Just spent the weekend at the Meadowlands Festival, volunteering with the Radio Reverb team. I did a couple of stage managing shifts and helped out in the crew kitchen. We cooked up some delicious dishes working with minimal supplies and cooking facilities.
The most surprising dish I prepared was on Monday morning. While the crew finished taking down and packing up the gear, I turned on the stove and prepared breakfast.
We had some leftovers from Saturday’s bean pots, which Sue and I had collectively prepared, so those were heated up and served with the main dish: Scrambled Eggie Bread with Mushrooms.
When I started out making this dish, I had no idea it was going to turn out like scrambled eggs, but due to the facilities that’s what we ended up with and I realized it’s a good way to feed lots of people with limited resources.
I had 8 eggs and a loaf of thinly sliced, very squishy, baker’s whole wheat bread and about 1.5 kilo of fresh mushrooms. I sauteed the mushrooms whole, cooking them down until they were soft. While they cooked I beat the eggs and added about 1/4 cup of milk, then slice by slice, dipped the bread and set it aside in a stack.
The only non-stick pan I had was a wok, and I had no idea at all how I was going make French toast, or eggie bread as the Brits call it, in a wok. Figuring the pieces needed to be smaller to be woked, I cut the slices of soaked bread into quarters, then layered them in the wok.
It quickly became apparent that a wok is not suitable for cooking a stack of French toast! As I started turning the quartered bread slices they started falling apart. After turning for a while, I saw that the slices of bread were looking more like scrambled eggs than the French toast I’d envisioned
…so I decided to go with it, constantly turning, as one does when cooking in a wok, and cutting up the more resilient pieces of bread with the edge of the slotted spoon. When it was cooked, I added the mushrooms, and voila, Scrambled Eggy Bread with Mushrooms.
On the taste end of things, I thought it was a bit bland and dry. Not sure what kind of spices would have helped. Whenever I tasted it as it was cooking, the Canadian in me kept thinking it really needed maple syrup. On the savory side – fresh tomatoes, onions, chives, garlic, basil, coriander, freshly ground pepper, more salt – all might have resolved the blandness of the eggie bread. As we had none of that, nor any maple syrup, I served it with optional left over bean dishes, which were spicy and a bit runny, so one offset the other.
I think if one were making scrambled egg and mushrooms for a gang of people and wanted to stretch the eggs, this is a good solution, yet it needs spicing up a little and needs to be served with something like beans with tomato sauce.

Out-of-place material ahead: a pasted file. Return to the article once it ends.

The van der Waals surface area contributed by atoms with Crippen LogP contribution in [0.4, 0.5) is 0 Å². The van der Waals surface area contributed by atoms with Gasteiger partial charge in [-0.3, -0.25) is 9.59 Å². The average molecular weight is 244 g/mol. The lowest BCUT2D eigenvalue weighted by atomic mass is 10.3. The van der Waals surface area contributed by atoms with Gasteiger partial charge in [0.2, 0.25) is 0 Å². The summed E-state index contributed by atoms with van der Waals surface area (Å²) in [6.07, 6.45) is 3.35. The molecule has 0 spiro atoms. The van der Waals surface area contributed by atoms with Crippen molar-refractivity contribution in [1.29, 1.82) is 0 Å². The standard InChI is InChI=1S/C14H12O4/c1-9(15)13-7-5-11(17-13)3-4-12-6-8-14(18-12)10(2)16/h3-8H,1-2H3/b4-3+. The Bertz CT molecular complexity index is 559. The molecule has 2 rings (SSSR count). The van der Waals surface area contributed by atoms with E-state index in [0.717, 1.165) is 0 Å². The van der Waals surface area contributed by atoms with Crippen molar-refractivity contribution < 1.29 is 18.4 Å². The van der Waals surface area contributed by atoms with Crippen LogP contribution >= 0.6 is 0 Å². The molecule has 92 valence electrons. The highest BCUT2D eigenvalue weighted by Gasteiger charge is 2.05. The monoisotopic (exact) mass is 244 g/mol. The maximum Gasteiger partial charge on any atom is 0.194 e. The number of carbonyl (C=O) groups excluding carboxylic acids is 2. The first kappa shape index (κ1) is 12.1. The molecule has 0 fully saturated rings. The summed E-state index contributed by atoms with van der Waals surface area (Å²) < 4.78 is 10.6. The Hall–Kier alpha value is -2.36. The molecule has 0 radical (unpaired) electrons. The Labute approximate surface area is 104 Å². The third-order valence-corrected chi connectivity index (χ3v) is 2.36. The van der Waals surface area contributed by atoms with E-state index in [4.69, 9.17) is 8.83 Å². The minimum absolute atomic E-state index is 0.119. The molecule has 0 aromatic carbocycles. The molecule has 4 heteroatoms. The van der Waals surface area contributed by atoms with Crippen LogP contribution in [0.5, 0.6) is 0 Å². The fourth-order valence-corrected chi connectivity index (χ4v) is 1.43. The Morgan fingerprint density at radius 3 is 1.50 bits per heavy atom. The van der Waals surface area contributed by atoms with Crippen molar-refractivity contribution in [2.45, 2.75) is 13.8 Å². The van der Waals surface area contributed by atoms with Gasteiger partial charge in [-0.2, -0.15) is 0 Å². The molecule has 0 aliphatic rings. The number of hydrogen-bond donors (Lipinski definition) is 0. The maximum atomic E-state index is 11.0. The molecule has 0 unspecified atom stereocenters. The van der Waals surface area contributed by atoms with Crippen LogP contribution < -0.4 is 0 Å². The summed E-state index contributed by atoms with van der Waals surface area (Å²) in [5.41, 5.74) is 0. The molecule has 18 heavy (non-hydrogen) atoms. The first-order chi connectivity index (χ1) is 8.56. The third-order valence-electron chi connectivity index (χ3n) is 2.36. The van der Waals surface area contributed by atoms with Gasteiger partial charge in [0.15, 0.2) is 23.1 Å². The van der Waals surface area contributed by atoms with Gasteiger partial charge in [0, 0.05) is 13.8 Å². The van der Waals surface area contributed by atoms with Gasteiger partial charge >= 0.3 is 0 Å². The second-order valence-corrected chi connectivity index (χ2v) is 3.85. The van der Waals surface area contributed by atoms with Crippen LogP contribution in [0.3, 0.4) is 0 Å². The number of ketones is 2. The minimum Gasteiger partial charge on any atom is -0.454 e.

- Eggy Bread (thefatsausage.wordpress.com)
- Fabulous French Toast (cooking4klutzes.wordpress.com)
- From us to you (lauraqueen.wordpress.com)
- Cooking Issues Mushrooms (cookingstorm.wordpress.com)
- Comfort Your Spirit (brandiz2002.wordpress.com)
- french toast dinner night (hanasaurusrex.wordpress.com)
- Balsamic Braised Mushrooms (l2ee2l.wordpress.com)
My favorite food blog posts are the experiments or the ones that don’t turn out how you expected, but the cook/blogger eats it anyway! I have tom., onion, parsley I need to use up. Maybe I’ll throw them in. I’ll let you know how it turns out! Thanks for the great idea!!
That sounds like a great addition to this recipe. Let me know how it turns out. You’re right the best ones are the accidents – that’s how the spinach and mushroom was invented. Have a potage on the stove right now that I think might turn out great! Will share the recipe if it’s a winner..
I’ll be looking for it!
Guess what? I made the Eggy Bread. It was one of the yummiest meals I’ve ever eaten!! Matt and I diced up tomato, onion, fresh mushrooms and parsley and he cooked it in a skillet with olive oil while I did the eggy bread. It was homemade whole wheat bread we’d made a few days earlier. I remember you said you needed more egg so I used four. Matt told me it was way too much, so after I dipped the bread in, I also poured a little over the top. It made it nice and eggy. We poured the veggies over the bread and ate it up for dinner, and then breakfast the following morning. I would never, ever have thought to make eggy bread. French toast always made me think of sugar and butter and syrup. All the things I don’t eat. But healthifying it up was the way to go. Great idea! AND it was vegetarian! 🙂
Also, I wrote up a post about the lentil soup you taught me how to make. I wanted to put it up this week or next under my category, “Experiments gone awry.” I explained how I did it wrong and how you told me to fix it, making the paste and using red lentils, etc. I write about your colorful, artsy/food blog and tell everyone to visit it. I thought I should ask permission first. I dont’ know how blog etiquette goes….? So, may I please talk about you and your colorful blog and how you taught me to make lentil soup? I added your link in. It should bring you traffic! Just let me know…
Next, I’m going to try your lasagna!
Hey Jen, That’s great! Sounds like you had a great meal with all those veggies. Did you scramble the eggy bread or did it stay in one piece?
Did you try the lentil soup again and did it work? Yes, you may talk about my blog 🙂 You must be pretty busy getting ready for the move. Alison
The bread stayed in one piece….well sort of. 🙂
I haven’t retried the soup again but that’s only because I’ve made so many beans and soups lately, Matt’s a little “beaned” and “souped” out. You know the crock pot and all…
But I will!
Good, I’ll let you know when I post it.
Yes, we’re started to pack up electronics and get rid of things we haven’t used since we’ve been here. I’m starting to get excited about the southern manners, southern food, southern weather for gardening….it’s going to be good.
Southern food mmmm. yum.